Automatic login without prompting for password.
To securely manage a dedicated sever from a remote location, a desktop computer with secure access
can send or synchronize file updates between its local file system and the server. File transfer
with ftp can be done, but the process can be tedious and prone to typing errors. ftp can pose
another potential issue since it sends information including passwords in clear text.
It is desirable to be able to distribute updates from the desktop computer to the server in a
more secure and automated fashion. If you have frequent updates and have more than one dedicated
servers to manage, this automated task will become a real time saver since there is no manual
intervention, thus less typing errors.
This section shows how to send a file to a dedicated server using scp (secure copy using ssh
protocol). Since scp will ask for a login password, we need to come up with a secure mechanism
so that the server receiving the transferred file can automatically authenticate and recognize
the desktop computer and will no longer request the login password.
Not sending the login password will secure the remote management of your server. But it is
absolutely essential that the access to the desktop computer has to be completely secure,
since anyone with access to this desktop computer can login your dedicated server without
the need to provide a password.
Since we change the secure shell setup so that it does not ask for a login password, it is
recommended that you should disable root login and limit the number of unsuccessful logins.
Without root login, it is much harder for an intruder to make any attempt to log in your
dedicated server, since he has to supply a correct login user name first, and certainly
the credentials from his desktop computer will not match the authorized keys on your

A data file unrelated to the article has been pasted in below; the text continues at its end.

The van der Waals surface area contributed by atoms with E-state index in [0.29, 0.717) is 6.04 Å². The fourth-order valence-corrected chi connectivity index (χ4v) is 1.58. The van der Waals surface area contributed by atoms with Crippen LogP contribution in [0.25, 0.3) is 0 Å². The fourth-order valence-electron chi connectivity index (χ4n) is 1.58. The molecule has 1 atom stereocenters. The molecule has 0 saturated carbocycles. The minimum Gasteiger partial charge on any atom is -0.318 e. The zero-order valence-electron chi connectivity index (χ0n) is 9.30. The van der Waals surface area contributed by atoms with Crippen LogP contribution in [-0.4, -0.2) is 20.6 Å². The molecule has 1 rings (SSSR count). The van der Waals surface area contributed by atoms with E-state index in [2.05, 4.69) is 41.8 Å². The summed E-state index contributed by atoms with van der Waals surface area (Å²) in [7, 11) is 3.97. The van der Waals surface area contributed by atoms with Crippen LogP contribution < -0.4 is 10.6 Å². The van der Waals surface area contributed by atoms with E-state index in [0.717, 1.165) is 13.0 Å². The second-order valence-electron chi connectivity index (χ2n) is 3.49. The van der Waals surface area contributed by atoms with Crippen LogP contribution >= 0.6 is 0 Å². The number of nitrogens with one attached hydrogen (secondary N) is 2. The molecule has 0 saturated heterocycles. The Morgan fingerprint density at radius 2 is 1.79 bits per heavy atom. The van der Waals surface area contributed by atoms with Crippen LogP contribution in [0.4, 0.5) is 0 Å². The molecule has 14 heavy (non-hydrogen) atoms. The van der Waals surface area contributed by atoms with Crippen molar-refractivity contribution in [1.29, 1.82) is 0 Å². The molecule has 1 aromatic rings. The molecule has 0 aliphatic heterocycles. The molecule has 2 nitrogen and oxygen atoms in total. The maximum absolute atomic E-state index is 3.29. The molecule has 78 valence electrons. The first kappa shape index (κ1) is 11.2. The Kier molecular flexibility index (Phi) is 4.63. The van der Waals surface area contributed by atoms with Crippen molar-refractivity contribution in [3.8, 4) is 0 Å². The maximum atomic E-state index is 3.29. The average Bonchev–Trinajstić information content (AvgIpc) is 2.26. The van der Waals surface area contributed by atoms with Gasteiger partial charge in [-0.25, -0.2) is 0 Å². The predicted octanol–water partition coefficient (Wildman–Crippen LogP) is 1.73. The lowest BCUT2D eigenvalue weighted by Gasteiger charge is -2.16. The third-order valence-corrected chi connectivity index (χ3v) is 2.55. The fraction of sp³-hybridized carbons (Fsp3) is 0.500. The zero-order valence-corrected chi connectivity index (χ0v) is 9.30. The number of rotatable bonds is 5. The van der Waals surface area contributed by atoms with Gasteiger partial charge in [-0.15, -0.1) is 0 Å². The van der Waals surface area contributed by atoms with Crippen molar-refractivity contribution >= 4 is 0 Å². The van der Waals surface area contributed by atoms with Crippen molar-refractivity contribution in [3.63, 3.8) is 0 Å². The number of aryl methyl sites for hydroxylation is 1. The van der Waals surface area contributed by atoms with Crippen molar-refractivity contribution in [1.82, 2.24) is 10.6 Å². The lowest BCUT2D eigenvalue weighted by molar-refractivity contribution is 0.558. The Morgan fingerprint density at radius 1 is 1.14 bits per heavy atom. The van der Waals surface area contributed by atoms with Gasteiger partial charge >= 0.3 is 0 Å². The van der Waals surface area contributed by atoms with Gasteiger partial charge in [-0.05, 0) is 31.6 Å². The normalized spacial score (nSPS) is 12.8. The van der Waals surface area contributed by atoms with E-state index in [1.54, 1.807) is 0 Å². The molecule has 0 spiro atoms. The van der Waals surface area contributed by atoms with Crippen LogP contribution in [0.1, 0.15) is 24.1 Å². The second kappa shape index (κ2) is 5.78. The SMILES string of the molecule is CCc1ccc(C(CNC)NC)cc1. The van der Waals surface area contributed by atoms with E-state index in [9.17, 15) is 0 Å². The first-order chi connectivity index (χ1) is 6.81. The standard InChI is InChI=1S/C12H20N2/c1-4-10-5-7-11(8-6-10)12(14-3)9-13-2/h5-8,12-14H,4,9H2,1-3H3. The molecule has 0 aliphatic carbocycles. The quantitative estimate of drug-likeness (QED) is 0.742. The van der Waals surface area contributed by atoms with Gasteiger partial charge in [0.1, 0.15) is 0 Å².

dedicated server, hence again prompting for a password.
Change or add the following lines to the file /etc/ssh/sshd_config
restart the ssh service (service sshd restart
). You must be absolutely
certain that no mistakes can be made to the configuration file of the sshd service, since
if the sshd cannot be restarted successfully, you will no longer be able to log in your
dedicated server via the secure shell. If you are not sure regarding the changes, try it
on a local test server to sort out all issues first.
You need to create a public key that has the credentials of the desktop computer (client)
that you plan to use to log in the dedicated server. The command ssh-keygen
can quickly generate the key in the subdirectory .ssh as in the following example. Note that
you can leave the passphrase empty.
brucelee ~ % ssh-keygen -t rsa
Generating public/private rsa key pair.
Enter file in which to save the key (/home/brucelee/.ssh/id_rsa):
Enter passphrase (empty for no passphrase):
Enter same passphrase again:
Your identification has been saved in /home/brucelee/.ssh/id_rsa.
Your public key has been saved in /home/brucelee/.ssh/id_rsa.pub.
The key fingerprint is:
Copy this public key generated from your desktop computer to your server. You can do this chore
with any file transfer method or via scp as following.
scp .ssh/id_rsa.pub firstname.lastname@example.org:~/.ssh/newkey
Once the public key is placed on the server, log in to your server and append or rename the
public key to the file authorized_keys
. Appending is recommended if you
plan to manage the dedicated server from more than one desktop computers. The file
authorized_keys contains the required credentials for each desktop computer.
The following step is required each time adding a new desktop computer (that needs to
suppress password) to the server's list of computers to support.
cat newkey >> authorized_keys
chmod 600 authorized_keys
Once authorized_keys is updated, your server will not prompt for passwords from computers whose
credentials (public key) match the ones in this file. This applies to both ssh and scp.